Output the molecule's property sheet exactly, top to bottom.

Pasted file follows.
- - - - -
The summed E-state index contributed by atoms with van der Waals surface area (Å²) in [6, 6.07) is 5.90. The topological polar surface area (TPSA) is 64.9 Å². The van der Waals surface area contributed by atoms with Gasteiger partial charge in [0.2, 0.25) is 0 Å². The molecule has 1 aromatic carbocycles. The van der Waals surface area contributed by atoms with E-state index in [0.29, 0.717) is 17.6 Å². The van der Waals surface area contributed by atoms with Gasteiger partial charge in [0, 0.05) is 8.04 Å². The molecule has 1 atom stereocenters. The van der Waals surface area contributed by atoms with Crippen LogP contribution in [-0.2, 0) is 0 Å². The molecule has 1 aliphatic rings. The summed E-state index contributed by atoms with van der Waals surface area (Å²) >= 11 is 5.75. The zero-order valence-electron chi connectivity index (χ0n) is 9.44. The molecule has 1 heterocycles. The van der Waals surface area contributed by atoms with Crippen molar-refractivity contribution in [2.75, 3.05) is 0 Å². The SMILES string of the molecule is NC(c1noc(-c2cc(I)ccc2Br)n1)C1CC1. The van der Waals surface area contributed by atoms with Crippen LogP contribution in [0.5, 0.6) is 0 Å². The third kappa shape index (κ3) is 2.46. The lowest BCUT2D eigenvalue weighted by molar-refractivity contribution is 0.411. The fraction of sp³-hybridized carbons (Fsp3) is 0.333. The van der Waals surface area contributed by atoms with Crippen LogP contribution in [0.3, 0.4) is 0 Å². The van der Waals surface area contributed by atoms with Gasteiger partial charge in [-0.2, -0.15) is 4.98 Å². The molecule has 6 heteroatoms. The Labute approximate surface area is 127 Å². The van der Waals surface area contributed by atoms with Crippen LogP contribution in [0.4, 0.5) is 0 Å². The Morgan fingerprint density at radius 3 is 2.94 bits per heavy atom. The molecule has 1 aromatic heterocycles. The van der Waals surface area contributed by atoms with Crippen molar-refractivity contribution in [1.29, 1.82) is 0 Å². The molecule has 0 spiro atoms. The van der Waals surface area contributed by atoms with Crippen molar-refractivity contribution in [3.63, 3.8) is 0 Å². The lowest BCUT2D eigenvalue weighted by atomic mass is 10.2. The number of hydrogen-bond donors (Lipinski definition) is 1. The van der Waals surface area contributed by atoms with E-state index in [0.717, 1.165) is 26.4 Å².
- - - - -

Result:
The summed E-state index contributed by atoms with van der Waals surface area (Å²) in [6, 6.07) is 5.90. The topological polar surface area (TPSA) is 64.9 Å². The van der Waals surface area contributed by atoms with Gasteiger partial charge in [0.2, 0.25) is 0 Å². The molecule has 1 aromatic carbocycles. The van der Waals surface area contributed by atoms with E-state index in [0.29, 0.717) is 17.6 Å². The van der Waals surface area contributed by atoms with Gasteiger partial charge in [0, 0.05) is 8.04 Å². The molecule has 1 atom stereocenters. The van der Waals surface area contributed by atoms with Crippen LogP contribution in [-0.2, 0) is 0 Å². The molecule has 1 aliphatic rings. The summed E-state index contributed by atoms with van der Waals surface area (Å²) >= 11 is 5.75. The zero-order valence-electron chi connectivity index (χ0n) is 9.44. The molecule has 1 heterocycles. The van der Waals surface area contributed by atoms with Crippen molar-refractivity contribution in [2.75, 3.05) is 0 Å². The SMILES string of the molecule is NC(c1noc(-c2cc(I)ccc2Br)n1)C1CC1. The van der Waals surface area contributed by atoms with Crippen LogP contribution in [0.5, 0.6) is 0 Å². The third kappa shape index (κ3) is 2.46. The lowest BCUT2D eigenvalue weighted by molar-refractivity contribution is 0.411. The fraction of sp³-hybridized carbons (Fsp3) is 0.333. The van der Waals surface area contributed by atoms with Crippen LogP contribution in [0.3, 0.4) is 0 Å². The van der Waals surface area contributed by atoms with Gasteiger partial charge in [-0.2, -0.15) is 4.98 Å². The molecule has 6 heteroatoms. The Labute approximate surface area is 127 Å². The van der Waals surface area contributed by atoms with Crippen LogP contribution in [0.4, 0.5) is 0 Å². The Morgan fingerprint density at radius 3 is 2.94 bits per heavy atom. The molecule has 1 aromatic heterocycles. The van der Waals surface area contributed by atoms with Crippen molar-refractivity contribution in [1.29, 1.82) is 0 Å². The molecule has 0 spiro atoms. The van der Waals surface area contributed by atoms with Crippen molar-refractivity contribution in [3.63, 3.8) is 0 Å². The lowest BCUT2D eigenvalue weighted by atomic mass is 10.2. The number of hydrogen-bond donors (Lipinski definition) is 1. The van der Waals surface area contributed by atoms with E-state index in [0.717, 1.165) is 26.4 Å².